Rumor has it that in 1996, Tommy Hilfiger, the owner of the popular apparel conglomerate said that his cloths were not designed for people of color. He has since denied such rumors explaining that though such reputation didn’t hurt his bottom line, it did hurt his heart. Whether it’s a rumor, a fabricated lie, or a fact, the point is Tommy Hilfiger understands the spending power of people of color, and doesn’t appear to want to be on their wrong side.
In 2015, Black buying power was 1.1 trillion dollars. Similarly, according to Nelson research, there are about 57 million Hispanic population in the United States, and the trajectory looks upward. It’s just not good for a brand to be on the wrong side of the minority population. They are the consumers of today and of tomorrow.
Search the internet now, and you’ll see it littered with lots of counter propaganda efforts, or what’s referred to these days as reputation management. Hilfiger recently went as far as having Zendeya cast all black models, 59 of them – from between the age of 18 to 70 – not just the typically targeted age for Tommy Hilfiger’s wears. He had runway for his collection show in Paris this past March. Zendeya has an African American father. She’s acceptably White and able to access all the privileges that come with that identity. She’s a singer and an actress with a huge social media influence. She fits the perfect “racially ambiguous” profile that most casting agencies seek these days for their projects to help appeal to the biggest pot of the century-the melting one.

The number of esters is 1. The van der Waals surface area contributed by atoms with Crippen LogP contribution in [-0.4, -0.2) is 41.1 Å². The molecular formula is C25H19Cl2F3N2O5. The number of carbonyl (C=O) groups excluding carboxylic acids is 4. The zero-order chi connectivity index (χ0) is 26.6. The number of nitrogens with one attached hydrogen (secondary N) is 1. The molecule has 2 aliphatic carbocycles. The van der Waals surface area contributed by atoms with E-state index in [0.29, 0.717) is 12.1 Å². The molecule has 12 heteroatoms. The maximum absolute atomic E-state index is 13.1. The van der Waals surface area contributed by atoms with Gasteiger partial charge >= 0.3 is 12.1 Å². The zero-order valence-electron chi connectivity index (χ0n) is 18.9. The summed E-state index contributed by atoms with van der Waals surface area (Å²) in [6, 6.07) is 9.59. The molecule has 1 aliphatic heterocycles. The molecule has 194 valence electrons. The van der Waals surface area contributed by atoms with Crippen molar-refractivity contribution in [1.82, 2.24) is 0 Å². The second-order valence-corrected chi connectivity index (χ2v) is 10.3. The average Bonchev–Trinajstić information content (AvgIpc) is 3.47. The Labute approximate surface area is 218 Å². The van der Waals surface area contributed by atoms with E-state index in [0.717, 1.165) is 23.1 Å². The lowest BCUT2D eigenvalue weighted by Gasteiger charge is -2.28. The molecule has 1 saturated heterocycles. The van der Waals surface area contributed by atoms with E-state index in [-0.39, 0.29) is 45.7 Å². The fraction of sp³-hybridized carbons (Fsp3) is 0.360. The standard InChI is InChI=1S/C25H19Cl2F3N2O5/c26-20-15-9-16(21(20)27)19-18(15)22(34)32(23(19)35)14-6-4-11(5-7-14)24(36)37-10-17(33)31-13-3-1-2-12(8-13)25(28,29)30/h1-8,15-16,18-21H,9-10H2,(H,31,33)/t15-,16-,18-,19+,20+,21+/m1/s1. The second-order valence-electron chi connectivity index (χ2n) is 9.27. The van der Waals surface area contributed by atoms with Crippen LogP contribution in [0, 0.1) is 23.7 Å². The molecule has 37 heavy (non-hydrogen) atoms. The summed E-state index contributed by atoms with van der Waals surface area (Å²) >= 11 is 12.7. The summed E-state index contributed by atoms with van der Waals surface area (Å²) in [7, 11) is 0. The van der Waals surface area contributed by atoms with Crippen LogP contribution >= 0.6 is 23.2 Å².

But @TommyHilfiger isn’t stopping there. Now, he’s coming to the one and only Apollo Theatre in Harlem this September along with same Zendeya to “ celebrate inclusion and diversity.”
TommyHilfiger will stand on the same stage that has carried the weight of black legends like Aretha Franklin, James Brown, Chaka Khan, Michael Jackson, The Jackson 5, Duke Ellington, Smokey Robinson, George Clinton, Steve Wonder, Diana Ross, and many more- to say ‘I’m with you’.
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